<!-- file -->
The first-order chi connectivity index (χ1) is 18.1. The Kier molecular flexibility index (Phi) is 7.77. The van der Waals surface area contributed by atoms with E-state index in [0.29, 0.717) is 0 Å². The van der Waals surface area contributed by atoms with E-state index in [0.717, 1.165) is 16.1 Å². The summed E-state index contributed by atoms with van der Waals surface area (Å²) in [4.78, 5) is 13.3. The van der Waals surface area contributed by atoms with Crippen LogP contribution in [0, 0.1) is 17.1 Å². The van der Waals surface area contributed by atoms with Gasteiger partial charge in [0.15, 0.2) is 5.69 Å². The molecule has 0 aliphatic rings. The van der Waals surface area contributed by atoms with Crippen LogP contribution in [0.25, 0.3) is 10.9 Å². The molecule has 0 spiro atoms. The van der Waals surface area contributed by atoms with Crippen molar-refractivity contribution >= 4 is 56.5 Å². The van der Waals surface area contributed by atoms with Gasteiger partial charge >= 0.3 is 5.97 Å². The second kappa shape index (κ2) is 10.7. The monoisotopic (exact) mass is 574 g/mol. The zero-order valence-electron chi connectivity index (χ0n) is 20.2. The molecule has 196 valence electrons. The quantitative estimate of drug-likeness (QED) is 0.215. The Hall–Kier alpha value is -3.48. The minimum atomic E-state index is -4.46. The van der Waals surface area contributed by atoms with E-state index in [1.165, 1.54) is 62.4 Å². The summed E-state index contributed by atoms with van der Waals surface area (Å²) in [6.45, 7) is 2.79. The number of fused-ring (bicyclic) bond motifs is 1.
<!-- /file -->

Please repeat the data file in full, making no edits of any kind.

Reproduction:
The first-order chi connectivity index (χ1) is 18.1. The Kier molecular flexibility index (Phi) is 7.77. The van der Waals surface area contributed by atoms with E-state index in [0.29, 0.717) is 0 Å². The van der Waals surface area contributed by atoms with E-state index in [0.717, 1.165) is 16.1 Å². The summed E-state index contributed by atoms with van der Waals surface area (Å²) in [4.78, 5) is 13.3. The van der Waals surface area contributed by atoms with Crippen LogP contribution in [0, 0.1) is 17.1 Å². The van der Waals surface area contributed by atoms with Gasteiger partial charge in [0.15, 0.2) is 5.69 Å². The molecule has 0 aliphatic rings. The van der Waals surface area contributed by atoms with Crippen LogP contribution in [0.25, 0.3) is 10.9 Å². The molecule has 0 spiro atoms. The van der Waals surface area contributed by atoms with Crippen molar-refractivity contribution >= 4 is 56.5 Å². The van der Waals surface area contributed by atoms with Gasteiger partial charge >= 0.3 is 5.97 Å². The second kappa shape index (κ2) is 10.7. The monoisotopic (exact) mass is 574 g/mol. The zero-order valence-electron chi connectivity index (χ0n) is 20.2. The molecule has 196 valence electrons. The quantitative estimate of drug-likeness (QED) is 0.215. The Hall–Kier alpha value is -3.48. The minimum atomic E-state index is -4.46. The van der Waals surface area contributed by atoms with E-state index in [1.165, 1.54) is 62.4 Å². The summed E-state index contributed by atoms with van der Waals surface area (Å²) in [6.45, 7) is 2.79. The number of fused-ring (bicyclic) bond motifs is 1.